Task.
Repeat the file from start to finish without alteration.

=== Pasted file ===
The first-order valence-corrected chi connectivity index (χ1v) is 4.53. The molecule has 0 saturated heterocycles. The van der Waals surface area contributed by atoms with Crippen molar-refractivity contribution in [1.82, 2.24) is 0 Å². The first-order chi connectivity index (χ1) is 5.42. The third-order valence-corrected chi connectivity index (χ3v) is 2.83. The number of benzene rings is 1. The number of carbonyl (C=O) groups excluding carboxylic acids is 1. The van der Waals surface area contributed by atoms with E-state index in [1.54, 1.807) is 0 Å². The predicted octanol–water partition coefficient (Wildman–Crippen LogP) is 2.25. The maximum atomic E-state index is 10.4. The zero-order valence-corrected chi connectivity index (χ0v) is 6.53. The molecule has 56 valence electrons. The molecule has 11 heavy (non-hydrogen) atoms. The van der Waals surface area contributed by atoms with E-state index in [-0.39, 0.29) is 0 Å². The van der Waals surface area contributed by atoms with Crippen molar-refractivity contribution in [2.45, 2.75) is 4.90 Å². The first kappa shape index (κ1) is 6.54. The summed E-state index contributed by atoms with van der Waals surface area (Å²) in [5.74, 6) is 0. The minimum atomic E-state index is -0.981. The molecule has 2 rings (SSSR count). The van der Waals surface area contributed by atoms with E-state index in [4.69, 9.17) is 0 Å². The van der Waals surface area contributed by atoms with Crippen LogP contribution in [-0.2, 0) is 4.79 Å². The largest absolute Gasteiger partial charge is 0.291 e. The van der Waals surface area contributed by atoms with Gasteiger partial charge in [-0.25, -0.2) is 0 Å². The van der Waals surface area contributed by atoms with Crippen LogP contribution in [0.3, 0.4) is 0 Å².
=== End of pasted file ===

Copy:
The first-order valence-corrected chi connectivity index (χ1v) is 4.53. The molecule has 0 saturated heterocycles. The van der Waals surface area contributed by atoms with Crippen molar-refractivity contribution in [1.82, 2.24) is 0 Å². The first-order chi connectivity index (χ1) is 5.42. The third-order valence-corrected chi connectivity index (χ3v) is 2.83. The number of benzene rings is 1. The number of carbonyl (C=O) groups excluding carboxylic acids is 1. The van der Waals surface area contributed by atoms with E-state index in [1.54, 1.807) is 0 Å². The predicted octanol–water partition coefficient (Wildman–Crippen LogP) is 2.25. The maximum atomic E-state index is 10.4. The zero-order valence-corrected chi connectivity index (χ0v) is 6.53. The molecule has 56 valence electrons. The molecule has 11 heavy (non-hydrogen) atoms. The van der Waals surface area contributed by atoms with E-state index in [-0.39, 0.29) is 0 Å². The van der Waals surface area contributed by atoms with Crippen molar-refractivity contribution in [2.45, 2.75) is 4.90 Å². The first kappa shape index (κ1) is 6.54. The summed E-state index contributed by atoms with van der Waals surface area (Å²) in [5.74, 6) is 0. The minimum atomic E-state index is -0.981. The molecule has 2 rings (SSSR count). The van der Waals surface area contributed by atoms with E-state index in [4.69, 9.17) is 0 Å². The van der Waals surface area contributed by atoms with Crippen LogP contribution in [-0.2, 0) is 4.79 Å². The largest absolute Gasteiger partial charge is 0.291 e. The van der Waals surface area contributed by atoms with Gasteiger partial charge in [-0.25, -0.2) is 0 Å². The van der Waals surface area contributed by atoms with Crippen LogP contribution in [0.3, 0.4) is 0 Å².